Castor Oil BenefitsPosted: January 5, 2012
Benefit from Castor Oil
by Marsha Anderson
(NaturalNews) “No drug exists that has the ability to improve lymphatic flow; however, the job can easily be handled through the topical application of Castor oil,” said Dr David G. Williams. In addition to increasing the flow of lymph, Castor oil can increase lymphocyte production and activity. Topical application of Castor oil through massage or packs has been shown to be an effective remedy for: skin keratosis, ringworm, fungal and bacterial infections, sebaceous cysts, warts, muscle strains and spasms, itching, reducing inflammation, and relief of pain. It can relieve chronic fluid retention, arthritis, gallbladder and liver congestion and can remove mucus in the lungs and bowels. It makes an effective deodorant and can be used around the home for tasks such as lubricating a squeaky juicer. Castor oil should not be used during pregnancy because of the risk of miscarriage.
Castor oil’s American revival began with “The Sleeping Prophet,” Edgar Cayce. Cayce recommended both oral and topical use in his telepathic health readings. He said that Castor Oil caused a reflux reaction in the ascending colon and that this internal scrubbing moved stagnation along which otherwise could lead to disease conditions. The ascending colon is a common spot for gut trouble possibly because peristalsis needs to push against gravity in this zone.
Castor oil is extracted from the seeds of Ricinus communis, a plant native to India but now known worldwide. The plant is commonly called Palma Christi because of its large “hand shaped” leaves. It`s ironic that a plant known for its many health benefits is also the source of one of the deadliest toxins on earth. The oil is not toxic; all of the deadly portion is left behind in the pulp of the seeds. Castor oil is a triglyceride of fatty acids. Approximately 90% of its fatty acid content is made up of ricinoleic acid, and it is this aspect that is thought to give the oil its remarkable healing abilities. Ricinoleic acid can be effective in preventing the growth of viruses, bacteria, yeasts and molds.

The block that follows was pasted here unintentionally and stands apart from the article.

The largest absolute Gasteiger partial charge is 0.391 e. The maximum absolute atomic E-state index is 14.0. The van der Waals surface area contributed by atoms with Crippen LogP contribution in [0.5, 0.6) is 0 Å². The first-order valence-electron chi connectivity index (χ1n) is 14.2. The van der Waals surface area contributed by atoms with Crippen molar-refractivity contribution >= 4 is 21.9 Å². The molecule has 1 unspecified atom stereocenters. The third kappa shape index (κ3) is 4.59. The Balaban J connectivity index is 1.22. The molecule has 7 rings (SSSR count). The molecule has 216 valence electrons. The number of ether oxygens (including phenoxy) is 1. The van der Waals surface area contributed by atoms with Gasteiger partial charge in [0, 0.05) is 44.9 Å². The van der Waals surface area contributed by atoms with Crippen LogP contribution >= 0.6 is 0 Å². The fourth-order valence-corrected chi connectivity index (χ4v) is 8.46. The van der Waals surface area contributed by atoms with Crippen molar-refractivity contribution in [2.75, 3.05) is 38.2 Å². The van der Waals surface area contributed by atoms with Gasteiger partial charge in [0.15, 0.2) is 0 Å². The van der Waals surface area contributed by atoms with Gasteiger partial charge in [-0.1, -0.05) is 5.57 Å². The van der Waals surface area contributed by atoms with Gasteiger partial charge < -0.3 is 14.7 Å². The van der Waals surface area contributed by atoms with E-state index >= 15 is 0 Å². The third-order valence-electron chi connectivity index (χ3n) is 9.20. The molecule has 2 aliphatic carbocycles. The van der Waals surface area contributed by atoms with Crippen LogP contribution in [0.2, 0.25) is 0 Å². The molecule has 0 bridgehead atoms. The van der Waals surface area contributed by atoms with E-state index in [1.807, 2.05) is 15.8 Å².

Max Gerson, as part of his famous natural cure for cancer, prescribed Castor oil by mouth followed by a Castor oil enema (this is contraindicated in a patient, who has undergone chemotherapy, because it releases too much toxicity at one time). The usual oral dose is one tablespoon for adults. It`s excellent for massage or when simply rubbed onto the skin.
For a Castor oil pack you will need a cotton or wool flannel cloth folded in several layers to hold the oil. It`s important to get a good quality, cold-pressed oil. Saturate the cloth in oil and apply it to the skin. Packs are frequently applied to the liver and intestinal areas, or joints and muscles. Plastic should be placed over the pack to keep the oil from dripping. Plastic wrap or a plastic sheet can be used, then wrap an old towel around the pack for more protection. Castor oil will not wash out, so protect the sheets or couch fabric well. A hot water bottle placed over the pack will increase the effectiveness of the treatment. An hour is the usual length of time to leave a pack on, but it can be left in place all night. They can be used every day for weeks at a time, or a less intensive schedule would be three times a week over two weeks. Because of the antimicrobial properties of the oil, the same pack can be used over again many times before discarding. Don`t try to wash the cloth just start over with a fresh piece of fabric.
Venture Inward – A.R.E. Membership magazine article by Harvey Grady, July/August 1988
Dr David G Williams complementary Newsletter v6 n1, July 1995
“A Cancer Therapy” Max Gerson, MD 1958 Sixth Edition, The Gerson Institute
“The Edgar Cayce Handbook for Health Through Drugless Therapy”, Harold J Reilly, D.Ph.T., D.S., Ruth Hagy Brod, 1975, MacMillan Publishing Co.